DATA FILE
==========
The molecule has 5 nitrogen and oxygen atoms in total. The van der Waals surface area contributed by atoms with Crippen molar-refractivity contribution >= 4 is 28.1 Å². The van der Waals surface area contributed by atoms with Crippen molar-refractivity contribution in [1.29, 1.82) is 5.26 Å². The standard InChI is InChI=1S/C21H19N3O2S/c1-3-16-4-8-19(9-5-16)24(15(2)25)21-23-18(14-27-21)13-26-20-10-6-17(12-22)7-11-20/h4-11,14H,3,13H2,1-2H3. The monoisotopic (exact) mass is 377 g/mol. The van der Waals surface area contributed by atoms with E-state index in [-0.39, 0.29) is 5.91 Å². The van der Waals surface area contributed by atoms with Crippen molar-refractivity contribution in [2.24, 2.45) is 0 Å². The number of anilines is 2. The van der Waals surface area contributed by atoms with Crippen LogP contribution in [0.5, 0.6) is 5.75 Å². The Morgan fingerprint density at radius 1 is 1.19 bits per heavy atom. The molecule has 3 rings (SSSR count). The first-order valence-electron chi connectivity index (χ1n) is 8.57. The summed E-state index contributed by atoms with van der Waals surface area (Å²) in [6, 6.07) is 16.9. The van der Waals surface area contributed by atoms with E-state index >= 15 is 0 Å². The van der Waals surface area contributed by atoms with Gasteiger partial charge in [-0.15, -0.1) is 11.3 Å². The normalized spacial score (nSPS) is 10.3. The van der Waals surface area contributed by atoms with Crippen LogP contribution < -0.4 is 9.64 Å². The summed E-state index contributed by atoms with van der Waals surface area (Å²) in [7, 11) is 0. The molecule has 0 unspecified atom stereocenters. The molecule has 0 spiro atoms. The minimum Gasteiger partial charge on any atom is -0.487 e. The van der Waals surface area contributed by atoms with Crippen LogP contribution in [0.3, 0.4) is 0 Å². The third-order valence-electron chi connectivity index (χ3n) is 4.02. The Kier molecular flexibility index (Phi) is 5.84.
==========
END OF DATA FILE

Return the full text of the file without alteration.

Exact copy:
The molecule has 5 nitrogen and oxygen atoms in total. The van der Waals surface area contributed by atoms with Crippen molar-refractivity contribution >= 4 is 28.1 Å². The van der Waals surface area contributed by atoms with Crippen molar-refractivity contribution in [1.29, 1.82) is 5.26 Å². The standard InChI is InChI=1S/C21H19N3O2S/c1-3-16-4-8-19(9-5-16)24(15(2)25)21-23-18(14-27-21)13-26-20-10-6-17(12-22)7-11-20/h4-11,14H,3,13H2,1-2H3. The monoisotopic (exact) mass is 377 g/mol. The van der Waals surface area contributed by atoms with E-state index in [-0.39, 0.29) is 5.91 Å². The van der Waals surface area contributed by atoms with Crippen molar-refractivity contribution in [2.24, 2.45) is 0 Å². The number of anilines is 2. The van der Waals surface area contributed by atoms with Crippen LogP contribution in [0.5, 0.6) is 5.75 Å². The Morgan fingerprint density at radius 1 is 1.19 bits per heavy atom. The molecule has 3 rings (SSSR count). The first-order valence-electron chi connectivity index (χ1n) is 8.57. The summed E-state index contributed by atoms with van der Waals surface area (Å²) in [6, 6.07) is 16.9. The van der Waals surface area contributed by atoms with E-state index >= 15 is 0 Å². The van der Waals surface area contributed by atoms with Gasteiger partial charge in [-0.15, -0.1) is 11.3 Å². The normalized spacial score (nSPS) is 10.3. The van der Waals surface area contributed by atoms with Crippen LogP contribution < -0.4 is 9.64 Å². The summed E-state index contributed by atoms with van der Waals surface area (Å²) in [7, 11) is 0. The molecule has 0 unspecified atom stereocenters. The molecule has 0 spiro atoms. The minimum Gasteiger partial charge on any atom is -0.487 e. The van der Waals surface area contributed by atoms with Crippen LogP contribution in [0.3, 0.4) is 0 Å². The third-order valence-electron chi connectivity index (χ3n) is 4.02. The Kier molecular flexibility index (Phi) is 5.84.